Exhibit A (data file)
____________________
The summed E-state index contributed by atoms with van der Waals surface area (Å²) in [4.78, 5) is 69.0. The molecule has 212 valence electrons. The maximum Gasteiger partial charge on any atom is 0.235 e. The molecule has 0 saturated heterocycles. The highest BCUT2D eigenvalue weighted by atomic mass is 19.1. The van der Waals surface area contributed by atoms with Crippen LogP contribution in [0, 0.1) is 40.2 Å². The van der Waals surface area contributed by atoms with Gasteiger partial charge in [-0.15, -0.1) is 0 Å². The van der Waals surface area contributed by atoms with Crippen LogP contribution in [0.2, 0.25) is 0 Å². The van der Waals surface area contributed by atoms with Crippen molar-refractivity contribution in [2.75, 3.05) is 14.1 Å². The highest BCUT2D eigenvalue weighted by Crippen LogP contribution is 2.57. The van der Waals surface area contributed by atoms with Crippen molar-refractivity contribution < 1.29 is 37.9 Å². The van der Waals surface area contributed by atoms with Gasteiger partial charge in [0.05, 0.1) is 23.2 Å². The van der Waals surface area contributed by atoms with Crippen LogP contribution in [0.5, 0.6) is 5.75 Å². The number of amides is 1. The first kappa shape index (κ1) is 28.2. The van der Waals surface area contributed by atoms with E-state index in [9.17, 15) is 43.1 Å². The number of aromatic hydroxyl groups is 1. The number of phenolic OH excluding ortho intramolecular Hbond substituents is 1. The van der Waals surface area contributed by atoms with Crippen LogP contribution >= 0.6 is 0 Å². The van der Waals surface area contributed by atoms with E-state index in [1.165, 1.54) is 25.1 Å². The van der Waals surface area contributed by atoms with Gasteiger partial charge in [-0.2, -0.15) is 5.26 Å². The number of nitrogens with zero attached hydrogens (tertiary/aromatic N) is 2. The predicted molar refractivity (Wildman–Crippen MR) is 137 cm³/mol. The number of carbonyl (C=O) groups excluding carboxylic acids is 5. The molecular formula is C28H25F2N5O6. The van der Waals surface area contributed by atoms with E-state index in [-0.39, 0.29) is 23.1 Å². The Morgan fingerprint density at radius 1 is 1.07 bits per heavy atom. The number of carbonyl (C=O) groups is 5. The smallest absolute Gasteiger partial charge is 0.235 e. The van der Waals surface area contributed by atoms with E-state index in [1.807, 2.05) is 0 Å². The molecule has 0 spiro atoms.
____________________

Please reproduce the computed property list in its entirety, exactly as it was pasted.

The summed E-state index contributed by atoms with van der Waals surface area (Å²) in [4.78, 5) is 69.0. The molecule has 212 valence electrons. The maximum Gasteiger partial charge on any atom is 0.235 e. The molecule has 0 saturated heterocycles. The highest BCUT2D eigenvalue weighted by atomic mass is 19.1. The van der Waals surface area contributed by atoms with Crippen LogP contribution in [0, 0.1) is 40.2 Å². The van der Waals surface area contributed by atoms with Gasteiger partial charge in [-0.15, -0.1) is 0 Å². The van der Waals surface area contributed by atoms with Crippen LogP contribution in [0.2, 0.25) is 0 Å². The van der Waals surface area contributed by atoms with Crippen molar-refractivity contribution in [2.75, 3.05) is 14.1 Å². The highest BCUT2D eigenvalue weighted by Crippen LogP contribution is 2.57. The van der Waals surface area contributed by atoms with Crippen molar-refractivity contribution < 1.29 is 37.9 Å². The van der Waals surface area contributed by atoms with Gasteiger partial charge in [0.05, 0.1) is 23.2 Å². The van der Waals surface area contributed by atoms with Crippen LogP contribution in [0.5, 0.6) is 5.75 Å². The number of amides is 1. The first kappa shape index (κ1) is 28.2. The van der Waals surface area contributed by atoms with E-state index in [9.17, 15) is 43.1 Å². The number of aromatic hydroxyl groups is 1. The number of phenolic OH excluding ortho intramolecular Hbond substituents is 1. The van der Waals surface area contributed by atoms with Crippen LogP contribution >= 0.6 is 0 Å². The van der Waals surface area contributed by atoms with E-state index in [1.165, 1.54) is 25.1 Å². The van der Waals surface area contributed by atoms with Gasteiger partial charge in [-0.2, -0.15) is 5.26 Å². The number of nitrogens with zero attached hydrogens (tertiary/aromatic N) is 2. The predicted molar refractivity (Wildman–Crippen MR) is 137 cm³/mol. The number of carbonyl (C=O) groups excluding carboxylic acids is 5. The molecular formula is C28H25F2N5O6. The van der Waals surface area contributed by atoms with E-state index in [-0.39, 0.29) is 23.1 Å². The Morgan fingerprint density at radius 1 is 1.07 bits per heavy atom. The number of carbonyl (C=O) groups is 5. The smallest absolute Gasteiger partial charge is 0.235 e. The van der Waals surface area contributed by atoms with E-state index in [1.807, 2.05) is 0 Å². The molecule has 0 spiro atoms.